On a table in south Lakewood’s Masterpiece Cakeshop there’s a guest book filled with signatures supporting and praising owner and baker Jack Phillips for standing up for his religious …
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The Masterpiece Cakeshop decision drew several different opinions from religious leaders, conservative groups, and equality advocates across the state. Read responses here.
On a table in south Lakewood’s Masterpiece Cakeshop there’s a guest book filled with signatures supporting and praising owner and baker Jack Phillips for standing up for his religious convictions.
“The response has been really positive from the community here,” Phillips, who has run Masterpiece since 1993, said on June 8. “I’m really pleased with the ruling that protected my religious freedom. When I opened the bakery, wedding cakes were one of the main things I wanted to do. I look forward to getting back to it.”
When the U.S. Supreme Court announced its ruling in Phillips’ favor on June 4 by a 7-2 vote, the first the thing he did is call his wife. The rest of the week has been a swirl of travel and interviews on shows like “Today” and “Fox and Friends.”
But on the morning of June 8, anyone stopping by the shop who hasn’t been keeping up on the debate would think it was just another quiet morning at a bakery. Customers came in asking for cupcakes, trying a free sample of a brownie and filling up on free coffee.
For the couple who was denied the cake, the ruling was frustrating, but not the end of their efforts to ensure equality for the LGBTQ community.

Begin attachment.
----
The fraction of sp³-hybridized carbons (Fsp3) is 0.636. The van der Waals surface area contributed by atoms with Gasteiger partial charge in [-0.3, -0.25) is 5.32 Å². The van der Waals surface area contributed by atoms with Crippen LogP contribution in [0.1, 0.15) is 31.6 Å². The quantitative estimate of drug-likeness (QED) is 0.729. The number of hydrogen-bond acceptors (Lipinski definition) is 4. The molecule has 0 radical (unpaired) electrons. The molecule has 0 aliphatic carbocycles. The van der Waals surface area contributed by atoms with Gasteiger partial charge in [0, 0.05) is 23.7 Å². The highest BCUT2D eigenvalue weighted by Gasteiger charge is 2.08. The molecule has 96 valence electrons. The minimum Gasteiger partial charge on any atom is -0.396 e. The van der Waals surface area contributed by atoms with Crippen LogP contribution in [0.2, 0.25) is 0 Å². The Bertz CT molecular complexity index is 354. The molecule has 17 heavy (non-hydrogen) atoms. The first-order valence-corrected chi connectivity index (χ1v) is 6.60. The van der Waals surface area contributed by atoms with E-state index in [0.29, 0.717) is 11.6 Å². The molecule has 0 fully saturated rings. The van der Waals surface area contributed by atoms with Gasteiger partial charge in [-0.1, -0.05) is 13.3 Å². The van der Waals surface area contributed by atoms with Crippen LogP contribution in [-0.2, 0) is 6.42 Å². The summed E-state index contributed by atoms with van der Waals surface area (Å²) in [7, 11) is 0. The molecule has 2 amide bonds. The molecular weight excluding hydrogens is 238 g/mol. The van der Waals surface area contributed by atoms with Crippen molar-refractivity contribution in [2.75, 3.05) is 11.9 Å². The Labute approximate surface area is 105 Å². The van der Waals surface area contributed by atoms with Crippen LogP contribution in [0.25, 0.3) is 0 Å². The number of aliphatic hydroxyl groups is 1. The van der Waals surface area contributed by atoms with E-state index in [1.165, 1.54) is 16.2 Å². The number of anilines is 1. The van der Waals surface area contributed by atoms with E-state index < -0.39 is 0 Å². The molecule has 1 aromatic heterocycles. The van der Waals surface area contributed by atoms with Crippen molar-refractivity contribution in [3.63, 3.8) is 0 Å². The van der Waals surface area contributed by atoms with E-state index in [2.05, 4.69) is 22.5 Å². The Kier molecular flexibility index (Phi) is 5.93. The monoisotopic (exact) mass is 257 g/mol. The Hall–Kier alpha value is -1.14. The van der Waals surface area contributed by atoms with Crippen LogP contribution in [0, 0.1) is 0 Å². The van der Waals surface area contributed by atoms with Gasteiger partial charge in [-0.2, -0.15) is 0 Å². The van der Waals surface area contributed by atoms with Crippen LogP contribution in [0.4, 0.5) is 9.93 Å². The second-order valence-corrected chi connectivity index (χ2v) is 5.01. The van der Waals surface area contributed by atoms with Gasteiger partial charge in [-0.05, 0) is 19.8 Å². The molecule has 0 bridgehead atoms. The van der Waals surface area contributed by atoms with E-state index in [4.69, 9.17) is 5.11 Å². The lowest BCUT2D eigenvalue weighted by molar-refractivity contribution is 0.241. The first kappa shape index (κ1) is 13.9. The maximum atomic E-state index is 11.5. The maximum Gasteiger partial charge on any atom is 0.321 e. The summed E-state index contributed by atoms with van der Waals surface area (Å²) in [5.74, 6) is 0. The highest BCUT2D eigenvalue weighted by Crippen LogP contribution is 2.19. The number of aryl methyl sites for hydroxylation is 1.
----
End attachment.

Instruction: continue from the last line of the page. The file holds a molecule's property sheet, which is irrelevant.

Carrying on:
A long road
The debate went back to July 2012, when he declined to make a custom wedding cake for same-sex couple Charlie Craig and David Mullins, citing his religious beliefs. He describes himself as a follower of Jesus Christ and believer in a Biblical-based worldview.
Over the years, he says he also declined to make custom cakes celebrating divorce, Halloween, and anything that disparages people.
“I serve everybody who comes into my shop, and offered these two gentlemen brownies, birthday cakes, anything they wanted,” he said. “For me, it’s about the message the cake promotes. In this case, the message the cake promotes goes against the core teachings of my faith.”
After Phillips refused to bake the wedding cake, the couple filed a complaint with the Colorado Civil Rights Commission stating that Phillips violated the state’s public accommodations law that specifically prohibits discrimination based on sexual orientation.
The commission ruled against Phillips in May 2014 and the appeals court upheld the decision in May 2015.
In September, the Department of Justice filed a brief on behalf of Phillips, agreeing with his argument that his cakes are a form of artistic expression and he can’t be forced to make something that would be contrary to his beliefs.
The favorable ruling for Phillips came down to his treatment by the Colorado Civil Rights Commission, which Justice Anthony Kennedy said in his majority opinion did not consider Phillips’ case free of religious bias.